John's Gospel obviously displays a much more developed theology then the three synoptic gospels. However, it was still written early in the so-called sub-apostolic time. The remarkable fact is not that there is a strong theological slant to it. Rather it is surprising how relatively early in the history of the early Church a strong Trinitarian perspective has emerged.

A Church in Turmoil - Then and Now

The early Church community in Jerusalem was not without its problems! Several of the controversies are evident in Sunday's first reading from Chapter 15 of the Acts of the Apostles. The people addressed in the first reading were absolutely convinced that since salvation came through the Jewish people, a person could not become a Christian unless he or she first became a Jew, became circumcized. The same could be said about the second reading.

Fr. Thomas Rosica, CSB says this Council of Jerusalem left us a model for dealing with difficult situations in the Church. Both the theological issues and the feelings of people were very important for the apostles. Dr. Marcellino D’Ambrosio explains further that this Council of Jerusalem in Acts 15 brings up a very interesting point -- in discerning the proper interpretation of the Scriptures and of the will of God, where do we turn for guidance, the teaching authority of the Church, or to the Holy Spirit?

Today, our Church - from the Vatican to our local parishes - still has its own share of troubles. The recent sexual abuse cases by clergy are still in the news. Speaking about it, Salesian Father Enrico dal Covolo noted that priests are not immune to temptations. And like the Apostles, they can fall. And in our local parish ministries, petty quarrel never cease to manifest itself.

But despite that, the Catholic faithful remain steadfast. A new poll says 86% of Catholics have not allowed the abuse scandal to shake their Faith. And hundreds of thousands of fallen-away Catholics, and even non-Catholics, continue to find their way home to Rome, thanks to an apostolate in the New Evangelization started by a former advertising executive who is spearheading The bottom line, according to Fr. Phil Bloom, is that disunity, criticism and complaining can destroy faith, but unity - working for a common vision - can lead others to faith.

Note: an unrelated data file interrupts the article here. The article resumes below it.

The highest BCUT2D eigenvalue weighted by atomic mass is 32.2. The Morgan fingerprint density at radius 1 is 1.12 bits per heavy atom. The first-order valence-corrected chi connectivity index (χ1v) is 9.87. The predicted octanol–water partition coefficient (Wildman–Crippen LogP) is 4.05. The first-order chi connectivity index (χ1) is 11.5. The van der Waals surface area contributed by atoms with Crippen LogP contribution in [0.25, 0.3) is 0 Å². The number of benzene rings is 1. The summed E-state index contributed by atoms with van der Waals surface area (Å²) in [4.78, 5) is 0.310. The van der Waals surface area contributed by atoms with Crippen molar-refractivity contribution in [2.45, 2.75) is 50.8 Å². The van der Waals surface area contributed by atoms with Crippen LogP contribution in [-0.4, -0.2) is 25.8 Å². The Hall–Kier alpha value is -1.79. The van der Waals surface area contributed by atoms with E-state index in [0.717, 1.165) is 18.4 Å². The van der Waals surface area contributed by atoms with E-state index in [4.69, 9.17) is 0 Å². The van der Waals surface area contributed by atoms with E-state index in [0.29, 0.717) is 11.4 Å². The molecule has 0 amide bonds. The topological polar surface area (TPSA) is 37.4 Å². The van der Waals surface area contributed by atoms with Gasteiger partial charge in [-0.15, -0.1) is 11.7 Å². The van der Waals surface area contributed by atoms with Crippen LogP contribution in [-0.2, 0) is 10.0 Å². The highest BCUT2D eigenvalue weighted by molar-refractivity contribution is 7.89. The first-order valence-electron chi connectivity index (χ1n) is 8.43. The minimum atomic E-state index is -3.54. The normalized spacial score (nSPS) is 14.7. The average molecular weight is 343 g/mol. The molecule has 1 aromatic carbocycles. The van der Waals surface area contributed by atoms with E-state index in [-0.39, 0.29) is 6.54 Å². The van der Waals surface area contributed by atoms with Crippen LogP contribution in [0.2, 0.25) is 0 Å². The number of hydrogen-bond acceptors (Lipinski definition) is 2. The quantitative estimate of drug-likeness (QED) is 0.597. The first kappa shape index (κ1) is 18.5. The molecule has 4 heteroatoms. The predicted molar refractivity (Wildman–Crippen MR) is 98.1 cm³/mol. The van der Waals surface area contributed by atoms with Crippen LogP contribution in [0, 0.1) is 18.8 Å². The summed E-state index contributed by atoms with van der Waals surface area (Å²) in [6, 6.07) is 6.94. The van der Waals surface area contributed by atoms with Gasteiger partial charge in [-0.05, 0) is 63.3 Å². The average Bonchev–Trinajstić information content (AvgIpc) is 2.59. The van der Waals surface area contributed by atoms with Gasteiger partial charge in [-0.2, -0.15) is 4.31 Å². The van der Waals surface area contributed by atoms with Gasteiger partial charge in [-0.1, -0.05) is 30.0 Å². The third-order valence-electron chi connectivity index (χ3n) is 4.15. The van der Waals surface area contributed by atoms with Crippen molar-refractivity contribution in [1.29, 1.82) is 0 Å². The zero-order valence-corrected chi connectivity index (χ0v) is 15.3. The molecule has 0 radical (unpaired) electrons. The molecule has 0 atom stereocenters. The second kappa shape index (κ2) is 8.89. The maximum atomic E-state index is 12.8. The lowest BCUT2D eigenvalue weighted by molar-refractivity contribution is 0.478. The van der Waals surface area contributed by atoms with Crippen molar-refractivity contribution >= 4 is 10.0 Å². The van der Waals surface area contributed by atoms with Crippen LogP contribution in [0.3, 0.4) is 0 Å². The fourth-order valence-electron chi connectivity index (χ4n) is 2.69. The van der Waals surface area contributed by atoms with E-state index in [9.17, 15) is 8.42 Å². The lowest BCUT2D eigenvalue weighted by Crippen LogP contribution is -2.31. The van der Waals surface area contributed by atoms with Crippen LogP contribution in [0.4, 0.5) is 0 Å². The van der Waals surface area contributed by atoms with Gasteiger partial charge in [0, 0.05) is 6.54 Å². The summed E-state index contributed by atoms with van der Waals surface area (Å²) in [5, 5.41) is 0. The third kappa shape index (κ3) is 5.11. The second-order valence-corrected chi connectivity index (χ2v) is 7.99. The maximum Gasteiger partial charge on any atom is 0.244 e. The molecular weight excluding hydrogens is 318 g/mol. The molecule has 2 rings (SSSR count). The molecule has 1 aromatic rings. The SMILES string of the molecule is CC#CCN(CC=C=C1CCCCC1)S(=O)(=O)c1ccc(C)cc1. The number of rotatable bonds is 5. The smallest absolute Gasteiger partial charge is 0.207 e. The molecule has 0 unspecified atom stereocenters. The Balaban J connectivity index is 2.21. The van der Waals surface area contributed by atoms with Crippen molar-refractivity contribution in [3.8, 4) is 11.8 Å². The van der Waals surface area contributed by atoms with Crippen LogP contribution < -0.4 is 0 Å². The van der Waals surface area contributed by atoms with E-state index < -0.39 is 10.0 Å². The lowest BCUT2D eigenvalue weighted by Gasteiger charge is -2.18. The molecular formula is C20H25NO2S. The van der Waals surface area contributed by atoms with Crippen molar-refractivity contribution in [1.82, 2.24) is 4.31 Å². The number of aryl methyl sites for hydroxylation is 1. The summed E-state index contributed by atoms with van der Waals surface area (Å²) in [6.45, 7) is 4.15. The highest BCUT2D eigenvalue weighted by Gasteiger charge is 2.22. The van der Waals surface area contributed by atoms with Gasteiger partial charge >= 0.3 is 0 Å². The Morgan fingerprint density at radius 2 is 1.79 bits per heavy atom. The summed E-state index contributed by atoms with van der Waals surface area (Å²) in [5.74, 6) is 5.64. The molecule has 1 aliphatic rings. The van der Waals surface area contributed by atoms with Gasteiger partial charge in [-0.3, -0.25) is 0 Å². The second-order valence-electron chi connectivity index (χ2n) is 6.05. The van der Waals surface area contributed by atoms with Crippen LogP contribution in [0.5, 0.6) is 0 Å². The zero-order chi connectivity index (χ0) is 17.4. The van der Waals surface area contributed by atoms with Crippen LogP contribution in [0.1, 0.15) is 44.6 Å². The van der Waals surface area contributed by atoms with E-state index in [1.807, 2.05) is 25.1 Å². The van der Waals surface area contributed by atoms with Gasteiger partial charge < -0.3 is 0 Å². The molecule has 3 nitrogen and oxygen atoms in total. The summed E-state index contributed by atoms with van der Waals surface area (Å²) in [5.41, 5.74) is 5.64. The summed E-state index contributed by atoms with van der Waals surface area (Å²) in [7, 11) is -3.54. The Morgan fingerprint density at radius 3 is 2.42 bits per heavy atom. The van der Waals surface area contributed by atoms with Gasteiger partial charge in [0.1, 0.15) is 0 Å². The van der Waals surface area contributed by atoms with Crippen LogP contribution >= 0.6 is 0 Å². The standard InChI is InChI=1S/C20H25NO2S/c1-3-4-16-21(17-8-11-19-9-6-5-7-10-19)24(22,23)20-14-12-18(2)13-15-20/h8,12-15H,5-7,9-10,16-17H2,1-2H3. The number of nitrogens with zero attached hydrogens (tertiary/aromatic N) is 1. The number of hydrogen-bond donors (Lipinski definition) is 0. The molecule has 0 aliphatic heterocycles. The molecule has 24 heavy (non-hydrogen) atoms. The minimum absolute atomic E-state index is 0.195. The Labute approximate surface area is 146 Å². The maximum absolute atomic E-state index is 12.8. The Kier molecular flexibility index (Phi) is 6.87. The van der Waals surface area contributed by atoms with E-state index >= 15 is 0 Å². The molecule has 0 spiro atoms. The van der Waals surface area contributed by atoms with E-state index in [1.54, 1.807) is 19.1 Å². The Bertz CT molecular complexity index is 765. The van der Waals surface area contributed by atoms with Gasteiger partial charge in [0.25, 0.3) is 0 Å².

"The Holy Spirit, whom the Father will send in my name"

Father Cusick explains how Jesus the Lord sends the Holy Spirit, and Jesus and the Father are also revealed and made present to us by the Holy Spirit of love. Fr. Andrew M. Greeley says this truth is revealed to test our faith, not to provide theologians with raw material for their speculations (though there is nothing wrong with that), but to dazzle us with the brightness of God's glory, the power of God's knowledge and the passion of God's love. If you and I say yes to this Spirit, Fr. John Foley, S. J. explains that in knowing Jesus we will know the Father. We will find him in the Mass, in the Great Eucharistic Sacrament, in prayer, in the people around us.

Fr. Demetrius R. Dumm, O.S.B. says the Holy Spirit is given to us as one who stands at our side, in bright days and dark, to help us understand the reality of this love of God that Jesus offers to us. Fr. Alex McAllister SDS says we need to turn to the Holy Spirit and ask him to be our consoler. We need to tell him our story and explain our troubles and unpack our feelings. We usually call this prayer, the name isn’t important but the time and the frequency are.

"Peace I leave with you"